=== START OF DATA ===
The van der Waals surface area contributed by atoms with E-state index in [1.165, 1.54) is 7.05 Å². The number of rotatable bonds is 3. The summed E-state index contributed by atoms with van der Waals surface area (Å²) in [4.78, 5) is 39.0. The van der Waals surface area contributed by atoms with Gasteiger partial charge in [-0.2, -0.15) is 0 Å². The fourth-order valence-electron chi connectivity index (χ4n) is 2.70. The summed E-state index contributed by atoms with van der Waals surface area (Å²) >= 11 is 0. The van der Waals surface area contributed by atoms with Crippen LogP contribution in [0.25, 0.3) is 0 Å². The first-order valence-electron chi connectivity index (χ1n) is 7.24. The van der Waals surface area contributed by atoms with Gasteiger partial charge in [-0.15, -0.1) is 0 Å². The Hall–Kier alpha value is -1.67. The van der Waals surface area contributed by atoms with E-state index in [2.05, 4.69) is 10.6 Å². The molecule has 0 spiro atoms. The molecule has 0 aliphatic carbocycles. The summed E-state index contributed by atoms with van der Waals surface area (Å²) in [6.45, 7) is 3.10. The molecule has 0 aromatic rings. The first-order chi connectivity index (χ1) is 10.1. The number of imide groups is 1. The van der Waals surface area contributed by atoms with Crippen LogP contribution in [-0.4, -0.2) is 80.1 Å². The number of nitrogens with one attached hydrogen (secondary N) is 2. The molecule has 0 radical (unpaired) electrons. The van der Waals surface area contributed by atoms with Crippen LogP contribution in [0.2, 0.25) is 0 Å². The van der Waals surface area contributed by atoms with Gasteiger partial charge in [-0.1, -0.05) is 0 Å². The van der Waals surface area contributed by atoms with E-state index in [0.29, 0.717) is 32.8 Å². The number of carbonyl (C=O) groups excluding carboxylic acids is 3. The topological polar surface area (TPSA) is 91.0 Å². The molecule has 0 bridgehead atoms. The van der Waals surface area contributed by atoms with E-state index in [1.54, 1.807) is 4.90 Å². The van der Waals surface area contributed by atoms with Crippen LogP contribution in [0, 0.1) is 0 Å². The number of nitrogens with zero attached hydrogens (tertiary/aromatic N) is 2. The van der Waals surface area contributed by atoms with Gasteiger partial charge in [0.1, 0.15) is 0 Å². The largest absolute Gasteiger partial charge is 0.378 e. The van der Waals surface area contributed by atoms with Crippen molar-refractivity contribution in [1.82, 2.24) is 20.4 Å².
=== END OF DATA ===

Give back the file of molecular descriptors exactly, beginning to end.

The van der Waals surface area contributed by atoms with E-state index in [1.165, 1.54) is 7.05 Å². The number of rotatable bonds is 3. The summed E-state index contributed by atoms with van der Waals surface area (Å²) in [4.78, 5) is 39.0. The van der Waals surface area contributed by atoms with Gasteiger partial charge in [-0.2, -0.15) is 0 Å². The fourth-order valence-electron chi connectivity index (χ4n) is 2.70. The summed E-state index contributed by atoms with van der Waals surface area (Å²) >= 11 is 0. The van der Waals surface area contributed by atoms with Crippen LogP contribution in [0.25, 0.3) is 0 Å². The first-order valence-electron chi connectivity index (χ1n) is 7.24. The van der Waals surface area contributed by atoms with Gasteiger partial charge in [-0.15, -0.1) is 0 Å². The Hall–Kier alpha value is -1.67. The van der Waals surface area contributed by atoms with E-state index in [2.05, 4.69) is 10.6 Å². The molecule has 0 spiro atoms. The molecule has 0 aliphatic carbocycles. The summed E-state index contributed by atoms with van der Waals surface area (Å²) in [6.45, 7) is 3.10. The molecule has 0 aromatic rings. The first-order chi connectivity index (χ1) is 10.1. The number of imide groups is 1. The van der Waals surface area contributed by atoms with Crippen LogP contribution in [-0.4, -0.2) is 80.1 Å². The number of nitrogens with one attached hydrogen (secondary N) is 2. The molecule has 0 radical (unpaired) electrons. The van der Waals surface area contributed by atoms with Crippen LogP contribution in [0.2, 0.25) is 0 Å². The van der Waals surface area contributed by atoms with Gasteiger partial charge in [-0.1, -0.05) is 0 Å². The van der Waals surface area contributed by atoms with E-state index in [0.29, 0.717) is 32.8 Å². The number of carbonyl (C=O) groups excluding carboxylic acids is 3. The topological polar surface area (TPSA) is 91.0 Å². The molecule has 0 bridgehead atoms. The van der Waals surface area contributed by atoms with E-state index in [1.54, 1.807) is 4.90 Å². The van der Waals surface area contributed by atoms with Crippen LogP contribution in [0, 0.1) is 0 Å². The number of nitrogens with zero attached hydrogens (tertiary/aromatic N) is 2. The van der Waals surface area contributed by atoms with Gasteiger partial charge in [0.1, 0.15) is 0 Å². The largest absolute Gasteiger partial charge is 0.378 e. The van der Waals surface area contributed by atoms with Crippen molar-refractivity contribution in [1.82, 2.24) is 20.4 Å².